This post will be another examination of themes or elements from Game of Thrones, HBO’s long-running adaptation of George RR Martin’s A Song of Ice and Fire. If you’re not caught up with the show, particularly if you don’t know who the White Walkers are, then this post might not be for you, should you one day want to enjoy the story unspoiled.


We’ve brought the ice. We’re all out of fire though. That’s cool.

Still here? Great!

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It’s December, so I went through my social media feeds and grabbed all of the MicroStories I’d tweeted during the month of November.


As a reminder, these represent story-essences composed using no more than 129 characters (so I could tweet them with the hashtag #MicroStory.)

Usually, I only tweet Science Fiction and Fantasy #MicroStories. November was pretty much no exception.

For really great #MicroStory action, please follow @MicroSFF, the Twitter account that inspired me to participate in this minimalist writing exercise. That feed puts out great science fiction and fantasy MicroStories all the time.

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This post will be talking about Ser Davos Seaworth, the excellent stalwart and stand-up guy from HBO’s Game of Thrones. Look, there are very few people in Game of Thrones that are as decent as this guy and still alive.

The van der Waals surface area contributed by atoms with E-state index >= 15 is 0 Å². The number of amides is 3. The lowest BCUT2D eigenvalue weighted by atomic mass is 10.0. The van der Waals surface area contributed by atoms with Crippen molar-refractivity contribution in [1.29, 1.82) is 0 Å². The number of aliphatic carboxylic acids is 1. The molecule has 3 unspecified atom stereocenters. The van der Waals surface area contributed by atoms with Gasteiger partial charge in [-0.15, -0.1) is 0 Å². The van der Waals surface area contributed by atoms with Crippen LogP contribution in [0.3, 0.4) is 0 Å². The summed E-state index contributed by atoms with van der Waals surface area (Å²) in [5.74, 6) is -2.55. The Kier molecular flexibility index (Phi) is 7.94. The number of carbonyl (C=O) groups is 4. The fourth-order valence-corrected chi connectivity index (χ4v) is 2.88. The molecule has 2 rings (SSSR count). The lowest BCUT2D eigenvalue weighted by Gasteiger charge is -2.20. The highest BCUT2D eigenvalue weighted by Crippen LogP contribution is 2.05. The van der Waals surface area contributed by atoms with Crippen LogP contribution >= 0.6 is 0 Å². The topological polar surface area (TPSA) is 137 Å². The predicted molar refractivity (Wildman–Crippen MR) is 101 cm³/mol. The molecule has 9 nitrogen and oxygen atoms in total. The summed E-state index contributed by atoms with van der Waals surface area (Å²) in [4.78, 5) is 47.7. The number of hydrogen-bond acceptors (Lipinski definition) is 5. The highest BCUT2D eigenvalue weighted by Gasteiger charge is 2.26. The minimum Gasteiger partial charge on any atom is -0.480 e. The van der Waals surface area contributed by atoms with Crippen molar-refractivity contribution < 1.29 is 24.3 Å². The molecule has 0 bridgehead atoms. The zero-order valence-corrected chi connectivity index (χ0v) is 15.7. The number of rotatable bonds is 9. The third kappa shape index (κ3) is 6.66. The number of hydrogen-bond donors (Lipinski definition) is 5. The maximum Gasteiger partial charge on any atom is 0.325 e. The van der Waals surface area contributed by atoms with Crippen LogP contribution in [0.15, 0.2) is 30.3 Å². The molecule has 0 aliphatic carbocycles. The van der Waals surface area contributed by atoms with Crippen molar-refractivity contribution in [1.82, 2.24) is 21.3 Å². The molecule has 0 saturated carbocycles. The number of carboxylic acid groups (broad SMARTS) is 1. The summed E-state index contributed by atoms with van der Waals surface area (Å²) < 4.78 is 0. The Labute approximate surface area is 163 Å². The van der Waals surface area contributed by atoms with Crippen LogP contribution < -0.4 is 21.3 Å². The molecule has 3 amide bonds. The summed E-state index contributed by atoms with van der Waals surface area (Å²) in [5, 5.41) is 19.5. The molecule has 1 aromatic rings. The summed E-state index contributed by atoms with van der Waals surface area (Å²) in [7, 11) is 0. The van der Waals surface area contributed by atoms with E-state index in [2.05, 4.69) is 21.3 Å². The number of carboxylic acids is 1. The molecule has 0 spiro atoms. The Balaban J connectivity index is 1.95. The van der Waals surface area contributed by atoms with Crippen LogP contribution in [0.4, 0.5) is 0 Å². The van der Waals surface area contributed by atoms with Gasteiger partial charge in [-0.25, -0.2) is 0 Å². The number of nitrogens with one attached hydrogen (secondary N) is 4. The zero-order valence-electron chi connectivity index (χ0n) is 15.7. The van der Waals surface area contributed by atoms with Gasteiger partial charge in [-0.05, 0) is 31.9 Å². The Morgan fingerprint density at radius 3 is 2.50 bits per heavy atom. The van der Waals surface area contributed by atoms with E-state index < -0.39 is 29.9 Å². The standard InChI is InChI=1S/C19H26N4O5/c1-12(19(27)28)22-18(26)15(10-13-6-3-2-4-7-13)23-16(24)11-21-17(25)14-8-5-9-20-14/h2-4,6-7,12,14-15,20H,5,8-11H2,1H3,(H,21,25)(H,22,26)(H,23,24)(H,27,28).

I’m glad to write about him. (Or am I? We’ll see.)


No need to butter me up, boy. I’m just an oldish bearded white guy. There are dozens and dozens of oldish bearded white guys on this show. One of us was bound to be decent.

Ser Davos the Onion Knight

Davos Seaworth is a noteworthy character in the Game of Thrones universe.

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On occasion, I’ve written about podcasts that I enjoy.

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The Moonborn, the debut science fiction novel by D. F. Lovett, is an excellent read.

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Yes, this post is coming on the US election day, but no, it’s not about the US elections. It’ll be political, but I’ll be talking about politics in Westeros, the continent of the Seven Kingdoms (often with a varying number of kings) in HBO’s excellent television series, Game of Thrones.


Time for the usual disclaimers: I’m not a political scholar, but if the current US election is any example, anyone can pretend to be a political expert. (Uh oh, I did say I wasn’t going to talk US politics… time to pivot hard…)

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This post will be discussing Ed Harris’ character on HBO’s Westworld. If you’re not caught up with the show, this post will be spoiling details from the first five episodes. Fair warning.


Fair warning. That’s cute.

The Man With No Name

I mentioned in a previous post about Westworld, comparing it to LOST (like I am sure everyone has done) that before the season began, I’d assumed that Ed Harris would be stepping into the boots once filled by Yul Brynner. That Harris would be the analog for Brynner’s black-hatted robot gunslinger who would become the face of danger in the park, as the robotic denizens turned on the vacationing human guests.

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